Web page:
British Columbia Immigration Task Force

This report from the B.C. Immigration Task Force details 28 recommendations to increase immigration and ensure programs attract and retain more immigrants with the skills required to build the province’s workforce and economy.

British Columbia needs to immediately increase the number of skilled immigrants it receives to fill urgent labour and skills gaps, and sustain business development and competitiveness across the province, according to a report from the British Columbia Task Force.

Over the next decade, there will be more than one million job openings, according to the BC Labour Market Outlook 2010. Current B.C. workers and new graduates will only be able to fill two-thirds of those openings, while immigrants will be needed to fill the remaining 33,333 openings.

Beyond general labour shortages, skills shortages are already prevalent in many regions of the province and will become more acute over the next decade.

Immigration System Not Meeting B.C.’s Needs: Task Force

The Immigration Task Force, appointed by B.C. Premier Christy Clark in December 2011, spent three months meeting with various stakeholders, including employers, industry, sector associations and settlement service providers, to discuss how to improve various economic immigration programs so they can better meet labour market and economic development needs.

The programs discussed include the British Columbia Provincial Nominee Program (BC PNP), the Federal Skilled Worker Program (FSWP), the Canadian Experience Class (CEC) and the Federal immigrant Investor Program (FIIP). The report found the current immigration system is not meeting B.C. labour market needs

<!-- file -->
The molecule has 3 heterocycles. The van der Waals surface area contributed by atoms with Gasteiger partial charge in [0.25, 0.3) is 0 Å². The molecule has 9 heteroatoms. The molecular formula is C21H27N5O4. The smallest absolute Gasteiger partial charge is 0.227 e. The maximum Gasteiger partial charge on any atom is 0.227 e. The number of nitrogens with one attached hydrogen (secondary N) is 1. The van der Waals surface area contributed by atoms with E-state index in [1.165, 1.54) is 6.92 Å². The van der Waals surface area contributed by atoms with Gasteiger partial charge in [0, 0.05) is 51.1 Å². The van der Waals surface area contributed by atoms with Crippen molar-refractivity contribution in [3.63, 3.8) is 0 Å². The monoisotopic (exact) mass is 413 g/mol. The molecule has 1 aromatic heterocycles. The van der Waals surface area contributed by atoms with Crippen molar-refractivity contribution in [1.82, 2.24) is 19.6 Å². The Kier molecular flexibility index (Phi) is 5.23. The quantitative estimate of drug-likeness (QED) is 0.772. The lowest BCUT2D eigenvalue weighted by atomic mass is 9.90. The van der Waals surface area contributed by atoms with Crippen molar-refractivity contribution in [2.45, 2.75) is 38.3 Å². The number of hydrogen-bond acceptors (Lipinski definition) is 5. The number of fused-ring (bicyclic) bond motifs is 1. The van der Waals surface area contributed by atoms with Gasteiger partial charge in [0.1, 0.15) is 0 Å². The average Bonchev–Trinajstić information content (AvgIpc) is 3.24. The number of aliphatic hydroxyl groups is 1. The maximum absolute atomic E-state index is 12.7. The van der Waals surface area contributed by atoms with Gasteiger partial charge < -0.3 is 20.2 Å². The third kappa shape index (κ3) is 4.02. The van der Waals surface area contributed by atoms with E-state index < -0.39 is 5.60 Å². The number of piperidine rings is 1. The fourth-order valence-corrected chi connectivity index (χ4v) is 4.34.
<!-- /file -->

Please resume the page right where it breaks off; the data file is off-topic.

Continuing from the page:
B.C.’s Economic Immigrants Declining

While economic immigration has increased on a national level since 2005, B.C.’s share of economic immigrants has fallen over the same time frame, mostly due to a decrease in the number of admissions under the FSWP.

Even if more FSWP immigrants came to B.C., the program still doesn’t meet the province’s labour market needs, states the report. The priority occupations on the federal list don’t match up with B.C.’s most in demand occupations (most especially those in the skilled trades) and immigrants under the FSWP often choose to settle in the Lower Mainland even though labour market shortages are most acute outside this area.

Boost Provincial Nominee Program Numbers

Conversely, the PNP allows for more specific selection based on the province’s current labour market needs and ensures immigrants are settling in regions where job openings are available. As such, the report recommends the BC PNP cap be increased to 5,000 in 2012 and 6,500 in 2013.

Overall, the report proposes a series of 28 recommendations for the B.C. and federal governments to increase immigration and ensure programs are adapted to attract and retain more immigrants with the skills required to build the province’s workforce and economy.

Recommendations Most Relevant to Employers:

  • Immediately increase B.C.’s economic immigration levels
  • Set immigration levels based on B.C.’s actual labour market and skills needs
  • Allow the B.C. government to select all economic immigrants to the province
  • Increase the BC PNP cap to at least 5,000 in 2012, and 6,500 in 2013, to respond to labour and skills shortages across British Columbia
  • Increase the number of occupations eligible for the FSWP to better reflect B.C.’s regional and province-wide skills needs
  • Provide employers one-stop access to information on economic immigration programs
  • Ensure employers and prospective immigrants have access to the status of their applications
  • Exempt employers from obtaining a Labour Market Opinion for essential job openings that have demonstrated shortages
  • Allow more international students from authorized institutions to stay in B.C. after graduation without a job offer and allow all international students from authorized institutions to work in BC during their studies and after graduation
  • Market regional business opportunities to potential entrepreneurs overseas and set up business mentorship programs
  • Consider allowing entrepreneurs to pool their investment in larger-scale businesses
  • Ensure effective settlement and integration programs are available in communities across the province and continue to fund these programs commensurate to immigration levels
  • Investigate barriers to foreign qualification recognition and help employers understand foreign qualifications and work experience

Read the full report: British Columbia Task Force final report